How Your Oral Health and Skin Health Go Hand-In-Hand
We’ve learned the steps to caring for our skin and caring for our mouth, but not for the reason that the two go together. However, it turns out that the link between oral health and skin health is stronger than you may have thought. Caring for your oral microbiome requires attention to your nutrition and hygiene habits. Researchers and dental health experts say that doing so can not only prevent cavities but lead to positive improvements in your skin health, too.
The Link Between Oral and Skin Health
We’ve all had complaints when it comes to our skin or oral health at one time or another. Whether it’s sore gums, a cavity, acne, dry skin, or redness and irritation, having a skin or mouth issue can interfere with daily life.
If you’ve ever noticed that the two often seem to go hand in hand, that’s because there’s a real connection between them. In fact, dermatologists and dentists are reporting more oral and skin conditions occurring at the same time, requiring a collaborative treatment approach.1 This is likely largely influenced by the health of your oral microbiome, or the community of microorganisms living in your mouth.2
In other words, when oral health is suboptimal, it can trigger skin-related issues as well. For example, pay attention to where most of your skin issues are occurring. If you’re getting blemishes around your mouth, chin, or cheeks, it’s possible that oral hygiene may be a factor.
Even if you’re getting acne in other areas around your face, oral hygiene may still be partially to blame. This is because oral conditions like gingivitis, gum disease, and cavities can allow bacteria to spread through your bloodstream and impact your skin anywhere. In either case, it’s important to have both good oral and skin hygiene practices in place.
5 Habits to Improve Skin and Oral Health
Improving the health of your skin requires not only good skin hygiene but also taking good care of your mouth. Here are 5 everyday habits that can benefit both.
1. Visit your dentist regularly.
Receiving proper oral exams and getting regular cleanings are key to the health of your gums, teeth, and mouth — and your skin. While it’s easy to put off appointments if you’re not experiencing pressing health concerns, preventive care is critical.
After all, it’s much less enjoyable to see the dentist later for a serious oral health problem that may have been prevented with regular cleanings. It’s recommended to see your dentist twice per year, once every six months, for an exam.
2. Brush and floss.
Brushing your teeth morning and night is something we learn to do as kids, and it’s important to continue on throughout adulthood. Choose a toothbrush with soft bristles and gently brush your teeth in a circular motion on the inside and outside for two minutes.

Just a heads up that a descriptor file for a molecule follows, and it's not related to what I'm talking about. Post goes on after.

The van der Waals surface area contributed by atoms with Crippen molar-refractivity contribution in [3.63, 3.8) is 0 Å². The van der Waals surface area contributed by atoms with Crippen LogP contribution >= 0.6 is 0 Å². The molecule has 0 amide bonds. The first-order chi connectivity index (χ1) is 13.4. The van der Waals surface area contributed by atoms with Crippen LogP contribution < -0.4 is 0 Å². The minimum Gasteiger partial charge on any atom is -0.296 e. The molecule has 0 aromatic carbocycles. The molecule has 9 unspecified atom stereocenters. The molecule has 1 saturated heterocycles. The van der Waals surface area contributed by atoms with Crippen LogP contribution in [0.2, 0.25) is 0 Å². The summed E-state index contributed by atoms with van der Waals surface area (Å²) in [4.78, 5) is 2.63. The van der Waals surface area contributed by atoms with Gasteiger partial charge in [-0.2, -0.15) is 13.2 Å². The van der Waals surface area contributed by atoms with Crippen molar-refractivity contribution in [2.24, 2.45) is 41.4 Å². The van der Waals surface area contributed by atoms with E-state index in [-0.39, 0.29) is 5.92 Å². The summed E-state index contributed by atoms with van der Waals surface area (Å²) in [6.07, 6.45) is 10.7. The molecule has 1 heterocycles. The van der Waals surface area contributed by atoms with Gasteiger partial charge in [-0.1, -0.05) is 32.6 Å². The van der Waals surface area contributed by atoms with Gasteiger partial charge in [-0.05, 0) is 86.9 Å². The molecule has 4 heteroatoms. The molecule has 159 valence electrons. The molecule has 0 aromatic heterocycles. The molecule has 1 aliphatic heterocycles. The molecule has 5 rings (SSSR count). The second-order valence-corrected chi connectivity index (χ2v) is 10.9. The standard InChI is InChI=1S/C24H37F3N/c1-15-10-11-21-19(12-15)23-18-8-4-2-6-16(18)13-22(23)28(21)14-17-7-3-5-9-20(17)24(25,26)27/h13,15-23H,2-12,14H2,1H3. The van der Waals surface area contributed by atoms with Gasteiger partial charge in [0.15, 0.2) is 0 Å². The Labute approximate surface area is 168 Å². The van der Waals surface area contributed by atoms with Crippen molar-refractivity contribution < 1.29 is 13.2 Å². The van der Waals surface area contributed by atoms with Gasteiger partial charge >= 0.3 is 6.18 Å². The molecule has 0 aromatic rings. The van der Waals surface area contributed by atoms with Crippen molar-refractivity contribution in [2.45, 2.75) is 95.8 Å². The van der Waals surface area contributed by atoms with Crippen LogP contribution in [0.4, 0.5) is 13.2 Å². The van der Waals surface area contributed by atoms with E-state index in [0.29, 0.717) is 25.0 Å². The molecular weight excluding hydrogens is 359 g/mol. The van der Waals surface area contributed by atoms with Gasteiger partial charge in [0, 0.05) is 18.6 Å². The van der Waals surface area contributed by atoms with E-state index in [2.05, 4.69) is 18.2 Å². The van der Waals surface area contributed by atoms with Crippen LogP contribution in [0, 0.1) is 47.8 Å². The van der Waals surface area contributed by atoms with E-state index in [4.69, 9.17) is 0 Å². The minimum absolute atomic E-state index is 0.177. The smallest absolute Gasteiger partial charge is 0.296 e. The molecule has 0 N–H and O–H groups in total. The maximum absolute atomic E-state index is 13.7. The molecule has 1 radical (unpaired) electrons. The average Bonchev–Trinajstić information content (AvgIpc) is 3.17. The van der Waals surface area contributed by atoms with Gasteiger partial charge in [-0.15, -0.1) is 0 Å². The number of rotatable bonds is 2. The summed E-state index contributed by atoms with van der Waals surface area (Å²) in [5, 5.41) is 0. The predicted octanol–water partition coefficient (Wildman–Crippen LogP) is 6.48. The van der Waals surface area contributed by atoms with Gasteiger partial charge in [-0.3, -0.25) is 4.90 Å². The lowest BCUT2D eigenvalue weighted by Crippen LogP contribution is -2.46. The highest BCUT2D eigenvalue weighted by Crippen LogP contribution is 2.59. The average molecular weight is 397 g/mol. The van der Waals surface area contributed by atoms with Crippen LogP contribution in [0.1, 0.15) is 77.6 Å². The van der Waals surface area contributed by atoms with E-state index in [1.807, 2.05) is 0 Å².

After you’re done brushing, floss between your teeth at least once per day. This helps remove extra plaque and food particles as well as strengthen your gums. Removing any extra oral bacteria can help prevent them from getting onto your face and causing skin issues.
3. Use mouthwash after brushing.
Once a day, consider rinsing your mouth with mouthwash after you’ve finished your brushing and flossing routine. This helps kill any remaining bacteria that may still be lurking.
4. Eat a healthy diet.
What you’re putting into your body influences your overall health, but also your oral and skin health. Limiting added sugars and sweets — and instead choosing predominantly whole, minimally processed, and naturally sweet foods — is one of the best approaches. This helps prevent added sugars from building up in your mouth.
Furthermore, eating a diet that includes a variety of vitamins, minerals, and plant compounds has been shown to support skin health. Good nutrition is important for supporting a healthy oral microbiome, which is better equipped to help fight off mouth-related health concerns.34
5. Wash your face.
After you brush your teeth, you can remove any persistent germs from the surrounding skin by washing your face. Consider using a gently exfoliating scrub once per day to help remove dead skin cells and bacteria from your face. Washing your face before bed is also helpful to take off any makeup that can otherwise clog pores and cause further skin issues.
Your oral health and skin health go hand in hand. Fortunately, with a few simple everyday habits, you can take better care of both at the same time.
Macklis P, Adams K, Kaffenberger J, Kumar P, Krispinsky A, Kaffenberger B. J Clin Aesthet Dermatol. 2020;13(6):48-53.
Willis JR, Gabaldón T. Microorganisms. 2020;8(2):308. Published 2020 Feb 23. doi:10.3390/microorganisms8020308
Michalak M, Pierzak M, Kręcisz B, Suliga E. Nutrients. 2021;13(1):203. Published 2021 Jan 12. doi:10.3390/nu13010203
Santonocito S, Giudice A, Polizzi A, et al. Nutrients. 2022;14(12):2426. Published 2022 Jun 11. doi:10.3390/nu14122426